Your Road To Perseverance:
A Guide to Harnessing Healthy Coping Mechanisms
Human beings are inherently complex. Along with the complexity comes the understanding that life can never be black and white. Nothing can be that simple. Complicated situations and problems are accompanied with the claim that we are the most evolved species on the planet. Of course, facing problems is something every other person does but does this mean that how we deal with these stressful situations is the ideal way to deal with them? Well, it varies from person to person because of the vast difference and uniquely intricate design that human beings have. Of course, everyone has their own coping mechanisms but there is an ideal way to deal with these situations and to do so we need to break down the basic principle of coping mechanisms.
Defence Mechanisms vs. Coping Mechanisms
The difference between the two is that defence mechanisms are a subconscious way that our mind helps us deal with the problems we face. Whereas coping mechanisms are more of a conscious effort made to cope or deal with the problems we face. Defence mechanisms tend to distort our reality in order to avoid dealing with our problems. Looking at this, we can say that our brain is hardwired to avoid the issue. But problems are simply a part of life and facing them leads to growth of our minds.
Healthy vs. Unhealthy Coping Mechanisms
Now there’s two types of coping mechanisms. The two opposites, good and bad or healthy and unhealthy. Unhealthy coping mechanisms are based on the principle of avoidance. They’re quite similar to defence mechanisms in that way but they’re definitely a conscious effort. Healthy coping mechanisms on the other hand are based on what one could call “all rounder” growth. This means it leads to growth in all aspects of your life.
Unhealthy Coping Mechanisms
People often use unhealthy coping mechanisms to get away from their thoughts. In other words, they are trying to avoid being with themselves. They try to avoid the problem at all costs. According to Courtney E. Ackerman, MSc. on positivepsychology.com these mechanisms include Substance abuse, sleeping too much or too little, overeating or starvation, isolation or surrounding yourself with people, overworking, risky behaviour to name a few. They often seem like a tempting alternative. Problem solving is a lot of work that can be stressful or can trigger bouts of anxiety. It may not always seem worth it but it will make you smarter and in the long run help you with your actions and whatever goals that you are trying to achieve.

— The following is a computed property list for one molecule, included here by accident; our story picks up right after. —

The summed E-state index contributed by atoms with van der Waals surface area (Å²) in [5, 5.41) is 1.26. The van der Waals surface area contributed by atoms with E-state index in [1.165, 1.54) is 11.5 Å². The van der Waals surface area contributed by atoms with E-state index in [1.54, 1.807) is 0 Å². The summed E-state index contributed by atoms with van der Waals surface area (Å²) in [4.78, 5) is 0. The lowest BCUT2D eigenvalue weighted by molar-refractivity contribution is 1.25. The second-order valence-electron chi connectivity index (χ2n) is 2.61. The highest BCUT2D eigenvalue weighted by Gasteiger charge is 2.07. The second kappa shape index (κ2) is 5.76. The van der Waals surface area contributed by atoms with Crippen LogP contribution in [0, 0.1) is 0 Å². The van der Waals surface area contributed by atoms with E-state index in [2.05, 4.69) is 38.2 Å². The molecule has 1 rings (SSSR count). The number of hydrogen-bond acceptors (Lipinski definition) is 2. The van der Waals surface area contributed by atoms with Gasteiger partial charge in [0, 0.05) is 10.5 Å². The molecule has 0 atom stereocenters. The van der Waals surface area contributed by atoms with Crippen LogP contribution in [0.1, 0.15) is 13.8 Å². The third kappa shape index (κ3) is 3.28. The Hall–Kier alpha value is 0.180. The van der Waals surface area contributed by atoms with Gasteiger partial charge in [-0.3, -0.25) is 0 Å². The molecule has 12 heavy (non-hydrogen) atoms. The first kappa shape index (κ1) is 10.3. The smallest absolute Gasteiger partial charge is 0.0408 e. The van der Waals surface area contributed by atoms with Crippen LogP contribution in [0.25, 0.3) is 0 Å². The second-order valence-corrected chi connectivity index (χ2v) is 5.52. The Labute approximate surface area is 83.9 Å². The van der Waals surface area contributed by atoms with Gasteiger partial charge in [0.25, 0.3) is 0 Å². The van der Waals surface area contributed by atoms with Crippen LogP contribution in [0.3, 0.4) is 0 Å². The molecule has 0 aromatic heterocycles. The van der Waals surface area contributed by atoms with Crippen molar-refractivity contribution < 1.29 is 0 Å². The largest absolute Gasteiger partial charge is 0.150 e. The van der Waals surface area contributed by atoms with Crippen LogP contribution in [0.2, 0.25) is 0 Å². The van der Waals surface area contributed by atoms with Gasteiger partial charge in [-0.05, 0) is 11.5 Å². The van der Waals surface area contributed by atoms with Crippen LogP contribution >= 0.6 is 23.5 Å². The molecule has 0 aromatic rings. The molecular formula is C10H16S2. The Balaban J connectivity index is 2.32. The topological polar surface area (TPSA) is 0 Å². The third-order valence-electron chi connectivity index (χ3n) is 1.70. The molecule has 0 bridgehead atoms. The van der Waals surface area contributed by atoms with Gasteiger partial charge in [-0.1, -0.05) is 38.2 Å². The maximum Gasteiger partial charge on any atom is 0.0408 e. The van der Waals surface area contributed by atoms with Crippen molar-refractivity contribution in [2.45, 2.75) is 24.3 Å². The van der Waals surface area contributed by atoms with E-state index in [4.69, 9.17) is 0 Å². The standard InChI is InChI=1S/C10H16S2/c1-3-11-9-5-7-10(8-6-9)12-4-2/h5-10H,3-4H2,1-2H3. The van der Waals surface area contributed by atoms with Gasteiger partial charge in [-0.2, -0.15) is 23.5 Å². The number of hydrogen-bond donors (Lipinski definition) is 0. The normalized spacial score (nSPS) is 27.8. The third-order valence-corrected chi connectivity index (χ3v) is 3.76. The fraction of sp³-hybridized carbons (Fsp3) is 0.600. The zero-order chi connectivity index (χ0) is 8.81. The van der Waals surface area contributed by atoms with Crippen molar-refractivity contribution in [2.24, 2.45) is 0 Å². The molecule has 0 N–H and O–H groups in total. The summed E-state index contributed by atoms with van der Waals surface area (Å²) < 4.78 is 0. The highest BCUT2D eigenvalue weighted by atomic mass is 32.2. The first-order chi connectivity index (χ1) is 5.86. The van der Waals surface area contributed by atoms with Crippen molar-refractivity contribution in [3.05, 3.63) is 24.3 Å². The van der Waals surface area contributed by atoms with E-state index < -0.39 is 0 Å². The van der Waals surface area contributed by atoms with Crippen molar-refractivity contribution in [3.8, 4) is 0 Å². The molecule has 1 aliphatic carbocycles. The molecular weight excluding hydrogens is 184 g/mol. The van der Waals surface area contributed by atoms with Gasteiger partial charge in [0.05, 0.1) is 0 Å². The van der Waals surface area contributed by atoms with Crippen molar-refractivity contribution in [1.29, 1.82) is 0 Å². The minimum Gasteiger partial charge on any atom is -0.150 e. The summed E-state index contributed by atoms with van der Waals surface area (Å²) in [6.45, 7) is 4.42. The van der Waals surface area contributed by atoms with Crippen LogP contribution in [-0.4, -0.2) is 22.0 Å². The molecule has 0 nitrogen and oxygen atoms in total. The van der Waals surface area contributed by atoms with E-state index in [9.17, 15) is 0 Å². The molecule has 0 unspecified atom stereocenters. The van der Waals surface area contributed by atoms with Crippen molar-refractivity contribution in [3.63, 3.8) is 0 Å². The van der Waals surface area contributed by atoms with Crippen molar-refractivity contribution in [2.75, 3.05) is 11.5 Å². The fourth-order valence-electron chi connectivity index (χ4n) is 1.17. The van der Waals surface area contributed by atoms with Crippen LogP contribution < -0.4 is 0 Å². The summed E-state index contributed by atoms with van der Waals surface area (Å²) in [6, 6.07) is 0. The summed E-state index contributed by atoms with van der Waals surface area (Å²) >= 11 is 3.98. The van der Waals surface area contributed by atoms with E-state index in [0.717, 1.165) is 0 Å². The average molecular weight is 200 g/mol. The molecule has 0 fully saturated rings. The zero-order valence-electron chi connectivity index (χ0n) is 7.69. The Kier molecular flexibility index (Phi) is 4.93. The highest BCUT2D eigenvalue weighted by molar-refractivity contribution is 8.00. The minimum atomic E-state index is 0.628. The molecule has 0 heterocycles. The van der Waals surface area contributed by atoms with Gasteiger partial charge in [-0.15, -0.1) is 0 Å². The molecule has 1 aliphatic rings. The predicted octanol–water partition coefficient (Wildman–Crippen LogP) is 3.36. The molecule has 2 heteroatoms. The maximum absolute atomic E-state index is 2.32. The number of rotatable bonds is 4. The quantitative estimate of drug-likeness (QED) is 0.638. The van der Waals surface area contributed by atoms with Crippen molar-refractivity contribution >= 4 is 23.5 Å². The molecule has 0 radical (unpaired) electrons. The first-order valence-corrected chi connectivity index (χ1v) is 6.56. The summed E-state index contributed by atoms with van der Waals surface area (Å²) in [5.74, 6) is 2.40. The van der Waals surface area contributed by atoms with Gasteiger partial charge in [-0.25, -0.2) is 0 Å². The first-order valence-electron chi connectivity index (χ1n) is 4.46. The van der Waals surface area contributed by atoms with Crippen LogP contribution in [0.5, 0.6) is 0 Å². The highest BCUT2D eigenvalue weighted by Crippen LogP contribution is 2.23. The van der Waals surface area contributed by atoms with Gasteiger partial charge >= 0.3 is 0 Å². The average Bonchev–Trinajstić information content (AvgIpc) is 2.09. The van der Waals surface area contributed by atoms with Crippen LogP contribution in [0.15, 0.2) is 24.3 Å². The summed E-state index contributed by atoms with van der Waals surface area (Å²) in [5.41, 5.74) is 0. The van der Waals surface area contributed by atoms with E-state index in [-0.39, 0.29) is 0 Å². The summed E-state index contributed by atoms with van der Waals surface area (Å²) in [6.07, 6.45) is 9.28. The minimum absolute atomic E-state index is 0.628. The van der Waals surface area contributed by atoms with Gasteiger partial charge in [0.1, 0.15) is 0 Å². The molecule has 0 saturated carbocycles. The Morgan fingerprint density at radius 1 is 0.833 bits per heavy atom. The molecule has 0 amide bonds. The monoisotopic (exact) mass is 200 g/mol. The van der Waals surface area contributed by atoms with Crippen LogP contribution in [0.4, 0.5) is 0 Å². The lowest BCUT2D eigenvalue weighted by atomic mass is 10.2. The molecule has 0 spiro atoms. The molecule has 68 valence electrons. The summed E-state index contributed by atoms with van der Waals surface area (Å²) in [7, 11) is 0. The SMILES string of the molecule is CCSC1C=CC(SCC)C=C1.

Healthy Coping Mechanisms
On the note of problem solving, healthy coping mechanisms often seem like a lot of work, I’m not going to lie to you, they can be. But at the end of the day they will always be worth it. There are many of these you can turn to for aid. Exercise will almost always be on the top of the list of healthy coping mechanisms wherever you look. It helps clear your mind and gives you energy to face your day. Along with the effect of morphine it will also give you clarity on whatever issue it is you’re facing.
Meditation is one of the most highly recommended ways of dealing with your problems because it’s a way of centreing yourself and clearing your mind from the thousands of racing thoughts that we have each day. It slows your brain down and helps you prioritise from everything that may be on your mind.
Talking about it and getting help can do wonders for you. Getting things off your chest with the right people is definitely the way to go. Talking to the right people is also necessary because there are people who will make you feel like a victim and there are people who will tell you to get up and face the music. Always go with the latter. You can also have access to psychologists and counsellors on our website.
Cleaning is also another way of going about clearing your mind and prioritising because your workspace of wherever you live is a representation of your mental state. If your room is cluttered your mind will also be cluttered. With a messy environment it’s hard to think- let alone face a problem. It is up to you and only you to turn to a more healthy lifestyle. You need to make it a habit. Habits may be hard to form but are about consistency. Try your best to be as consistent as possible when it comes down to it. Make time to do what you think you need to do.
Healthy coping mechanisms may be the way to go but sometimes you may want to feel good and that’s okay, it’s only human to feel that way. It’s okay to slip or slack off sometimes. Being hard on yourself about this won’t do anything except bring you down. So do your best and go easy on yourself because at the end of the day, you’re just a person and there’s a limit to what you can do and that’s okay.